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Northwest Missouri State University has been directly and indirectly involved in computing technology since 1945 when Northwest alumnus Jean Jennings Bartik became one of the first computer programmers. It should be noted that Jean was one of only six women involved in programming the ENIAC, the world's first Electronic Numerical Integrator and Computer. She also went on to program the UNIVAC I, the world's first commercial computer.
During the decades following World War II, Northwest was typical of other educational institutions of similar size in introducing computer technology cautiously and primarily to aid administrative needs. However, in 1987, Northwest unveiled its innovative Electronic Campus Program that was designed to enrich student learning and enhance faculty research and instruction by placing a terminal in every residence hall room and every office.
Northwest Missouri State University implemented the first comprehensive networked campus in the nation at a public university in 1987 as an effort to better prepare its faculty, staff and more than 6,000 students for the emerging information-driven society. Northwest's Electronic Campus Program, which was heralded by the Washington Post and USA Today as innovative and exigent, provided networked computing stations in every residence hall room, faculty office and administrative office.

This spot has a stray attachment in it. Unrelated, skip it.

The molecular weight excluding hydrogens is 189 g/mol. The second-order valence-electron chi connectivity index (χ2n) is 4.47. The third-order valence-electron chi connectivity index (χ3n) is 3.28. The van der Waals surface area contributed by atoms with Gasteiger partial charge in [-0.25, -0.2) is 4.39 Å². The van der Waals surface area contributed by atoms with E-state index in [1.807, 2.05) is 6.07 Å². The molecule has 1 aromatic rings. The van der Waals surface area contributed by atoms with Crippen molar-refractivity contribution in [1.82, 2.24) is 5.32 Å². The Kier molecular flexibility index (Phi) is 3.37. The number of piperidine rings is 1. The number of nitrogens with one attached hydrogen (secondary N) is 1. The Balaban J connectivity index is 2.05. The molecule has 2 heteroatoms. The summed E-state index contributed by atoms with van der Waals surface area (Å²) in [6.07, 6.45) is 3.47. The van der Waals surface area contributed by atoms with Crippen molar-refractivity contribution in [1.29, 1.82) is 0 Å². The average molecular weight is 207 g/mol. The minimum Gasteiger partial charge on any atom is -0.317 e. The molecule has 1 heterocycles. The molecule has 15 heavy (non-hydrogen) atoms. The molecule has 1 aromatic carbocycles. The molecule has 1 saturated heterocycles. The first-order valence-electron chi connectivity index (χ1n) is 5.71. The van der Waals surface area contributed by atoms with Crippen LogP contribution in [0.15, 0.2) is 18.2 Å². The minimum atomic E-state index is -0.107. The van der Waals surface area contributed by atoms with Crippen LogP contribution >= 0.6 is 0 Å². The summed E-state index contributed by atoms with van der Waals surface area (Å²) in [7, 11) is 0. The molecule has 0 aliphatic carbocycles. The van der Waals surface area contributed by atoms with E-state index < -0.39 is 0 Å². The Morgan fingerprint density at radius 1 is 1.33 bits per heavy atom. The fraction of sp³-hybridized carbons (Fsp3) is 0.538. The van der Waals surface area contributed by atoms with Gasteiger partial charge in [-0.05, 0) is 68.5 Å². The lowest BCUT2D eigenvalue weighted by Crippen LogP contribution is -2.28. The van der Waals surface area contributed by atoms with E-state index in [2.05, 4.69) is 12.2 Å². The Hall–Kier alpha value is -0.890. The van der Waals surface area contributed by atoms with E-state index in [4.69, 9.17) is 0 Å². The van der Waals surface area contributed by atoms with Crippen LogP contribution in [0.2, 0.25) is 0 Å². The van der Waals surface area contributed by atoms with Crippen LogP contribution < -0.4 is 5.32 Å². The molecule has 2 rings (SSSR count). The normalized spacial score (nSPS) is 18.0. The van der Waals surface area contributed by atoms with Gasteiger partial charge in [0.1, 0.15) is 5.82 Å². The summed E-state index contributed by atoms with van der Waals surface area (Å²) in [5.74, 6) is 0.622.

In 1997, Northwest also began issuing a personal notebook computer to all of its faculty members and added electronic classrooms with audio and video projection systems. In addition, Northwest upgraded the Electronic Campus by providing a networked personal computer in every residence hall room and all offices.
Campus network connection to the world started at 56kbps in the late seventies to support remote job batch entry computing and was increased to 1.5 mbps in the early nineties to support worldwide email.
The Missouri Research and Educational Network (MOREnet) provided the Electronic Campus with a 20 mbps connection in the late nineties. Currently, MOREnet provides Northwest with a 30 mbps connection to the Internet.
By 2003, a majority of the classroom course content at Northwest was online and web accessible. With the support provided by the Center for Information Technology in Education (CITE) Northwest faculty members have also been able to create a substantial number of quality online courses and online degree programs.
Since its inception, Northwest's Electronic Campus has evolved from an academic system with high capacity communication structures to a complex educational delivery system that has truly become an integral part of the university's daily living and learning experience.